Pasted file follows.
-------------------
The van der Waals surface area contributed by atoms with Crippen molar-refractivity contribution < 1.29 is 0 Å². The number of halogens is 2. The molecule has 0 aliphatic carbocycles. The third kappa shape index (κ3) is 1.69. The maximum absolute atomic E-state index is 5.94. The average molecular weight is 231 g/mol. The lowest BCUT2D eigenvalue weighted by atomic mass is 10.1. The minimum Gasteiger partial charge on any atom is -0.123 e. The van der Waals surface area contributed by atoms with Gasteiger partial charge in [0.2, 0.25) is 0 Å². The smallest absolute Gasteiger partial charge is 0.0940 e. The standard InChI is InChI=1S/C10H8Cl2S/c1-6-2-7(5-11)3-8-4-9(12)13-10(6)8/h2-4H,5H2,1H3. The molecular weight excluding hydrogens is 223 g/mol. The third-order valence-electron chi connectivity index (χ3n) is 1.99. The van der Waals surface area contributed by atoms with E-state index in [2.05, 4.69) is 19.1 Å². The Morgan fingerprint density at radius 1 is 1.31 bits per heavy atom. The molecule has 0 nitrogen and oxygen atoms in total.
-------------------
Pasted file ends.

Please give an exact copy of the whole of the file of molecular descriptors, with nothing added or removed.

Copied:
The van der Waals surface area contributed by atoms with Crippen molar-refractivity contribution < 1.29 is 0 Å². The number of halogens is 2. The molecule has 0 aliphatic carbocycles. The third kappa shape index (κ3) is 1.69. The maximum absolute atomic E-state index is 5.94. The average molecular weight is 231 g/mol. The lowest BCUT2D eigenvalue weighted by atomic mass is 10.1. The minimum Gasteiger partial charge on any atom is -0.123 e. The van der Waals surface area contributed by atoms with Gasteiger partial charge in [0.2, 0.25) is 0 Å². The smallest absolute Gasteiger partial charge is 0.0940 e. The standard InChI is InChI=1S/C10H8Cl2S/c1-6-2-7(5-11)3-8-4-9(12)13-10(6)8/h2-4H,5H2,1H3. The molecular weight excluding hydrogens is 223 g/mol. The third-order valence-electron chi connectivity index (χ3n) is 1.99. The van der Waals surface area contributed by atoms with E-state index in [2.05, 4.69) is 19.1 Å². The Morgan fingerprint density at radius 1 is 1.31 bits per heavy atom. The molecule has 0 nitrogen and oxygen atoms in total.